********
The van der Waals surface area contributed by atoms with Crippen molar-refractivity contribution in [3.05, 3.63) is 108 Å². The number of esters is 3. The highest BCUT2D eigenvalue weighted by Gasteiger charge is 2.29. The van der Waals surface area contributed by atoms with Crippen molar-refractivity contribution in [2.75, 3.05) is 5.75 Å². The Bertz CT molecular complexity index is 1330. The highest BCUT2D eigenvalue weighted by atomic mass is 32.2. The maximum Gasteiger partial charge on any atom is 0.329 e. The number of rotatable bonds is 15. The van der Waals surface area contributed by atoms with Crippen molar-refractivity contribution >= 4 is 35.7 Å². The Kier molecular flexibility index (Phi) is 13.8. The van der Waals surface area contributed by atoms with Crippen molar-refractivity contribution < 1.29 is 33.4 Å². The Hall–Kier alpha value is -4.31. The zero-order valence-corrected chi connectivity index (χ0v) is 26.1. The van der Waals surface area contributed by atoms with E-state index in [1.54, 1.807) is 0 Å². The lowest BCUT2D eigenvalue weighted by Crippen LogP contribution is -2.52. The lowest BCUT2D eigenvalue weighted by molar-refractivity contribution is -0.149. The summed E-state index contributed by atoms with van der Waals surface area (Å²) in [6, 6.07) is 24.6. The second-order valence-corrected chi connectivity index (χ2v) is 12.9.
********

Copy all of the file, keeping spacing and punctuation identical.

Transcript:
The van der Waals surface area contributed by atoms with Crippen molar-refractivity contribution in [3.05, 3.63) is 108 Å². The number of esters is 3. The highest BCUT2D eigenvalue weighted by Gasteiger charge is 2.29. The van der Waals surface area contributed by atoms with Crippen molar-refractivity contribution in [2.75, 3.05) is 5.75 Å². The Bertz CT molecular complexity index is 1330. The highest BCUT2D eigenvalue weighted by atomic mass is 32.2. The maximum Gasteiger partial charge on any atom is 0.329 e. The number of rotatable bonds is 15. The van der Waals surface area contributed by atoms with Crippen molar-refractivity contribution >= 4 is 35.7 Å². The Kier molecular flexibility index (Phi) is 13.8. The van der Waals surface area contributed by atoms with Crippen molar-refractivity contribution < 1.29 is 33.4 Å². The Hall–Kier alpha value is -4.31. The zero-order valence-corrected chi connectivity index (χ0v) is 26.1. The van der Waals surface area contributed by atoms with E-state index in [1.54, 1.807) is 0 Å². The lowest BCUT2D eigenvalue weighted by Crippen LogP contribution is -2.52. The lowest BCUT2D eigenvalue weighted by molar-refractivity contribution is -0.149. The summed E-state index contributed by atoms with van der Waals surface area (Å²) in [6, 6.07) is 24.6. The second-order valence-corrected chi connectivity index (χ2v) is 12.9.